Monday, July 15, 2013

Your Time is Different Than My Time

Another mind blowing day in physics class goes by.  Today we finally entered my favorite category of physics; relativity and cosmology.  We had a guest speaker, Dr. Mark Trodden who came to us to talk about particle cosmology and the advancements made by cosmologists in today’s world.  During the day we also talked about exponential functions and also conducted our first lab activity with our interest groups.  Thankfully I was able to get into the radio telescopes group despite the fact that there were only four people allowed in and almost ten people applied. 

During morning lectures, we discussed exponential functions and special relativity.  It is interesting how there are so many things that behave like an exponential function in the world like interest rates and the rate in which water goes down a drain.  I found this lecture to be insightful and interesting and I look forward to the labs that we will be doing on exponential functions in the days ahead.  Unlike most other labs, we will be able to choose the lab and the people who we would like to work with in these labs.

After discussing functions, we shifted gears and began special relativity.  This was the area of physics that I find the most interesting by far.  The fact that time changes relative to how fast an object is moving is mind boggling. Here's an example; if you are driving to work then time is moving slower than if you were stopped at a stop light.  No wonder road trips feel so long.  Although this may seem like a neat trick, keep in mind that we are only talking about a few nanoseconds and it is only at incredible speeds do we see any noticeable change.  It almost seems to me that almost every scientific experiment seems invalidated by this fact, if we want to consider the ultra-small time difference between the objects and the observers.  Thankfully, Dr. Trodden’s presentation about cosmology considered relativity, so we can trust his evidence.   He gave a fascinating presentation about dark matter and dark energy that went far more into detail than a science show or magazine can ever take you.  I would seriously consider doing work in cosmology but the drawback is that there aren't any cool pictures that you would use in astronomy.  On the plus side though, being an astronomer is similar to cosmology in many ways, in the way that the two observe and analyze the universe.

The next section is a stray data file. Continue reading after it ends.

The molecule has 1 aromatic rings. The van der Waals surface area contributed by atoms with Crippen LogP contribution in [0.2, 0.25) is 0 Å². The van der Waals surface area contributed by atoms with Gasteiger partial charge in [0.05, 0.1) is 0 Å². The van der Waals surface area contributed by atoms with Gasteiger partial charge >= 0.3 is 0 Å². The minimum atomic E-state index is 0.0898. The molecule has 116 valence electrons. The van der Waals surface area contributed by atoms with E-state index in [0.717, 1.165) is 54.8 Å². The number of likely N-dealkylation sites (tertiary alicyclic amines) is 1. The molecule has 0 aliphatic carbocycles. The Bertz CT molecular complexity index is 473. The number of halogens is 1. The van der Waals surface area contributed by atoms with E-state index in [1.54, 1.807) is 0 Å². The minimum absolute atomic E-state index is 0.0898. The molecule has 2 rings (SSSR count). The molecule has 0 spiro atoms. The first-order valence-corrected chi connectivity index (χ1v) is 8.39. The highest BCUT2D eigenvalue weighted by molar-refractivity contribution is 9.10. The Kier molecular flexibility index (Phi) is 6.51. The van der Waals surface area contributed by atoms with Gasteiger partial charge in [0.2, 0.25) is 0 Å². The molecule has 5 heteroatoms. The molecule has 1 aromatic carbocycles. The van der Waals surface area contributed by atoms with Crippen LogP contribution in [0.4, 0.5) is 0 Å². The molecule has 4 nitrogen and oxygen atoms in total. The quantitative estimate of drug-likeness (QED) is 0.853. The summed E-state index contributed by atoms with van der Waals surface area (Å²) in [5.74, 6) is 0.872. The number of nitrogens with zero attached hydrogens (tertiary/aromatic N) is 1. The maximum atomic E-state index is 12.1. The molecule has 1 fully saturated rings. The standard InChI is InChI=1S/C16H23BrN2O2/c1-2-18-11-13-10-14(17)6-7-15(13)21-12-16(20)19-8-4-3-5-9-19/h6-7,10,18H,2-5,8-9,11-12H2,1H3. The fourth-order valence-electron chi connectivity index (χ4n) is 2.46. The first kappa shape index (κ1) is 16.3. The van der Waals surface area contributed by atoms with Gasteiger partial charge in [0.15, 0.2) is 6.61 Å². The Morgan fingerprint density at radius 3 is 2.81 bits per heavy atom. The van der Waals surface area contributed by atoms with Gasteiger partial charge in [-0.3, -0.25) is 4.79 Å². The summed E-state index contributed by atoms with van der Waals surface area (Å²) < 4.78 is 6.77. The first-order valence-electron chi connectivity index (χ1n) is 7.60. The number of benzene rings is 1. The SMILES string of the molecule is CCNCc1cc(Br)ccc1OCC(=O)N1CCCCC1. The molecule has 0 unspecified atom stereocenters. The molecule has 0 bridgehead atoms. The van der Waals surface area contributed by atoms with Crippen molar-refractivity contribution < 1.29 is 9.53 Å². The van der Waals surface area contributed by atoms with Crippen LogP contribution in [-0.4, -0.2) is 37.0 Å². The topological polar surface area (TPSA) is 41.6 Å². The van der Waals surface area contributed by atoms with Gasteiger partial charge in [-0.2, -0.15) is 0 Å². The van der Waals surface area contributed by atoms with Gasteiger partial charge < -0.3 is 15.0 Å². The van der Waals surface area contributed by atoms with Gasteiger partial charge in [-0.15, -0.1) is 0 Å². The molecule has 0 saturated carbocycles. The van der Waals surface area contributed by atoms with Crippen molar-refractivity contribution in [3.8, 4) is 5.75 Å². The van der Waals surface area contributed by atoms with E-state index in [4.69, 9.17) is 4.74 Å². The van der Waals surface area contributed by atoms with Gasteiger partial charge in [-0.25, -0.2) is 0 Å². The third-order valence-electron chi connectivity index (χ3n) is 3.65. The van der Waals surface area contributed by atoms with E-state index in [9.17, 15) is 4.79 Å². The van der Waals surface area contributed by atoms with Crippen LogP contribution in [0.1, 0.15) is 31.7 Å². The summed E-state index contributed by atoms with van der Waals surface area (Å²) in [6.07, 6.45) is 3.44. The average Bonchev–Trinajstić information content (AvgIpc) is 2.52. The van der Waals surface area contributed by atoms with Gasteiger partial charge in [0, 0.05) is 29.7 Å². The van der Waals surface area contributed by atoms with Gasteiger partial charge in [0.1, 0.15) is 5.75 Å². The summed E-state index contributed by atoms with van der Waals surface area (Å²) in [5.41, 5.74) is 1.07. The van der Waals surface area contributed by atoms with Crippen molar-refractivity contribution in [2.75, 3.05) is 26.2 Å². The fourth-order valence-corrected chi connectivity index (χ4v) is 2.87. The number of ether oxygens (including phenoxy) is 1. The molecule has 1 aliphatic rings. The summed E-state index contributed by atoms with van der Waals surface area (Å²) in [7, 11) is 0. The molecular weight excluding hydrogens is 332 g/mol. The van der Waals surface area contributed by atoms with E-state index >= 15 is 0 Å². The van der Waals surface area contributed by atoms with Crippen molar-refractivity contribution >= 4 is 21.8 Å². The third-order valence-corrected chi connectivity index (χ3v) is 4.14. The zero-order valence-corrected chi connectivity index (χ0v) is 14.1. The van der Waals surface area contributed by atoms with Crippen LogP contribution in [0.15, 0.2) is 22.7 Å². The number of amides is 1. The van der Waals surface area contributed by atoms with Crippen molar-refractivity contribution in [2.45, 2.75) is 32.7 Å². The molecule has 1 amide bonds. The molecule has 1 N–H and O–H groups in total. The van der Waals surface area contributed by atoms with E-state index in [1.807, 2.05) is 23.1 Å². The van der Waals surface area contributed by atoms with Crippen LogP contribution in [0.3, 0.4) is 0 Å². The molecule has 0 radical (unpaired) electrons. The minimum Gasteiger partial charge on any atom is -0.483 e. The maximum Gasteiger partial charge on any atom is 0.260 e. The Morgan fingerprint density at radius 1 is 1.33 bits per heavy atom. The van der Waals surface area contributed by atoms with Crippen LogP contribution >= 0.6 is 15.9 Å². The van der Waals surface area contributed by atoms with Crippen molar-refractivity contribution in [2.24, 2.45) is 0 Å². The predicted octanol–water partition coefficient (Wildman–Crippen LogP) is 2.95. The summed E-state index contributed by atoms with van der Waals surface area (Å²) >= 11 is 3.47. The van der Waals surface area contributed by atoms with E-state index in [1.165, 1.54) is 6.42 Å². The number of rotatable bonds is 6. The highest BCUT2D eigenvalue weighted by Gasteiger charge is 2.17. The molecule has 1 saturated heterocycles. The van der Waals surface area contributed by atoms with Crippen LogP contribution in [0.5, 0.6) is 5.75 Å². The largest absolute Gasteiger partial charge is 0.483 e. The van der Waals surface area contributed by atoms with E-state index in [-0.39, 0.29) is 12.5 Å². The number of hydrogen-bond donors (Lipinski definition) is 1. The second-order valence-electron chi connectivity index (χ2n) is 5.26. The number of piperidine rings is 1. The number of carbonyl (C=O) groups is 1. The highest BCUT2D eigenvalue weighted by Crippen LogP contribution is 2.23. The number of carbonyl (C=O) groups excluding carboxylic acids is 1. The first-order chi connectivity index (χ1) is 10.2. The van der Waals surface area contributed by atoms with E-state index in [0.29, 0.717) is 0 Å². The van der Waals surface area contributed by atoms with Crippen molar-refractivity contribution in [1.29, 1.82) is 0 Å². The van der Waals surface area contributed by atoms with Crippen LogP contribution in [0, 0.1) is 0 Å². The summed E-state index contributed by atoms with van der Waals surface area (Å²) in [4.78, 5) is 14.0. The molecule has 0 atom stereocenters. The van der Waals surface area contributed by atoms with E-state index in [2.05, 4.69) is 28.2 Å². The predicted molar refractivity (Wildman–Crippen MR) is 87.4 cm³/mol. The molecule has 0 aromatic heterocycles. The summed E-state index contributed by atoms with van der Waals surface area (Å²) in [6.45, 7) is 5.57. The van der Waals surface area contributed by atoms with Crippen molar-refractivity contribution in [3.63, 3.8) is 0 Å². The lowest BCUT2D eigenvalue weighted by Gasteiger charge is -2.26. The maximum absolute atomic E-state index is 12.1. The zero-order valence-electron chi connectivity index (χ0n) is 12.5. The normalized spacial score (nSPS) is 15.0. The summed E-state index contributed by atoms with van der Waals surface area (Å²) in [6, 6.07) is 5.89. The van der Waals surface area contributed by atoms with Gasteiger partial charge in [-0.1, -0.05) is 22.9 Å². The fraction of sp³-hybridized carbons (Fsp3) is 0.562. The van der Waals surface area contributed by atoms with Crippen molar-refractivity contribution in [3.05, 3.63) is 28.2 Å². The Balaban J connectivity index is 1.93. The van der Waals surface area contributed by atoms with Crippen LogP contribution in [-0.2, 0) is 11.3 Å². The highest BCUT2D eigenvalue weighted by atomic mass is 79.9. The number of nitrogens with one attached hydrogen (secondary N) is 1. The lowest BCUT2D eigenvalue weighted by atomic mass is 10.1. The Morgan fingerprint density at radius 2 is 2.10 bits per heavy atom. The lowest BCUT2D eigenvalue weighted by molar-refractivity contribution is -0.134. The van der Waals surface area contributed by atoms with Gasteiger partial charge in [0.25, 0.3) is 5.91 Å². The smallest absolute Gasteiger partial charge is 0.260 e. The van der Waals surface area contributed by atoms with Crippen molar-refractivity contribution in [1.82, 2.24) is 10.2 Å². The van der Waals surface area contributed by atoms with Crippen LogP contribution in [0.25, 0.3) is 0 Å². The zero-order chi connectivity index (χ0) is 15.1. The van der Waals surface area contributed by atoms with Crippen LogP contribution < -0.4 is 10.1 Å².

Al Capone's Room
After classes were over, I went with a group of people to the Eastern State Penitentiary tour across the river.  It was a really fascinating prison tour that highlighted the way in which the prison was built and the ideology behind its existence.  The idea of the penitentiary was that the prisoners would be secluded from each other in order to encourage quit self-reflection of the prisoners’ lives.  Other highlights of the prison were that it held Al Capone for about a year and was the first penitentiary in the world; who’s missions was to reform prisoners instead of just punish.  The prison was also supposed to be haunted, but we didn't seem anything out of normal.  

The Haunted Cell Block

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